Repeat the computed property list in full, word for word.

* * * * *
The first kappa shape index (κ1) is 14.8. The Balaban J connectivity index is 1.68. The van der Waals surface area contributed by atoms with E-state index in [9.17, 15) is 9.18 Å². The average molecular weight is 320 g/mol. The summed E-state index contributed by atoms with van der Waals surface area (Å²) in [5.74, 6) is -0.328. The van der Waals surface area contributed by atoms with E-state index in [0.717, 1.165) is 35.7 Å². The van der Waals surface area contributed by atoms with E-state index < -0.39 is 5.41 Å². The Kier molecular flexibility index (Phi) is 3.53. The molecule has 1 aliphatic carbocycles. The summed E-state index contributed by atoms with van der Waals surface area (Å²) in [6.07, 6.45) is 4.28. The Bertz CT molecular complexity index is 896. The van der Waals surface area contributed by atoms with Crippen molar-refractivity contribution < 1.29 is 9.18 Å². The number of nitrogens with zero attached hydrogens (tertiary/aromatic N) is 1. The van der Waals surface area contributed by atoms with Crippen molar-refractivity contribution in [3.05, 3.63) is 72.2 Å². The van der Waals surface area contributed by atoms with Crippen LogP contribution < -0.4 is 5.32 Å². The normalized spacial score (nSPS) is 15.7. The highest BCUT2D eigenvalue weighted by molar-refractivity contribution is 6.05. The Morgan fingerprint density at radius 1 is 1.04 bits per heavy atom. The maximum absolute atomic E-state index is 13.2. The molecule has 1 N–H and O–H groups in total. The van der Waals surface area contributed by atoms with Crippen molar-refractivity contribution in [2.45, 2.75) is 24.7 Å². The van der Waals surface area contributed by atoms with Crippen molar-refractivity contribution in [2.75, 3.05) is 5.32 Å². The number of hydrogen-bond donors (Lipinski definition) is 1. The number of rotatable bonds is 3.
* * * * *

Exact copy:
The first kappa shape index (κ1) is 14.8. The Balaban J connectivity index is 1.68. The van der Waals surface area contributed by atoms with E-state index in [9.17, 15) is 9.18 Å². The average molecular weight is 320 g/mol. The summed E-state index contributed by atoms with van der Waals surface area (Å²) in [5.74, 6) is -0.328. The van der Waals surface area contributed by atoms with E-state index in [0.717, 1.165) is 35.7 Å². The van der Waals surface area contributed by atoms with E-state index < -0.39 is 5.41 Å². The Kier molecular flexibility index (Phi) is 3.53. The molecule has 1 aliphatic carbocycles. The summed E-state index contributed by atoms with van der Waals surface area (Å²) in [6.07, 6.45) is 4.28. The Bertz CT molecular complexity index is 896. The van der Waals surface area contributed by atoms with Crippen molar-refractivity contribution < 1.29 is 9.18 Å². The number of nitrogens with zero attached hydrogens (tertiary/aromatic N) is 1. The van der Waals surface area contributed by atoms with Crippen molar-refractivity contribution in [3.05, 3.63) is 72.2 Å². The van der Waals surface area contributed by atoms with Crippen LogP contribution < -0.4 is 5.32 Å². The normalized spacial score (nSPS) is 15.7. The highest BCUT2D eigenvalue weighted by molar-refractivity contribution is 6.05. The Morgan fingerprint density at radius 1 is 1.04 bits per heavy atom. The maximum absolute atomic E-state index is 13.2. The molecule has 1 N–H and O–H groups in total. The van der Waals surface area contributed by atoms with Crippen molar-refractivity contribution in [2.45, 2.75) is 24.7 Å². The van der Waals surface area contributed by atoms with Crippen molar-refractivity contribution in [2.75, 3.05) is 5.32 Å². The number of hydrogen-bond donors (Lipinski definition) is 1. The number of rotatable bonds is 3.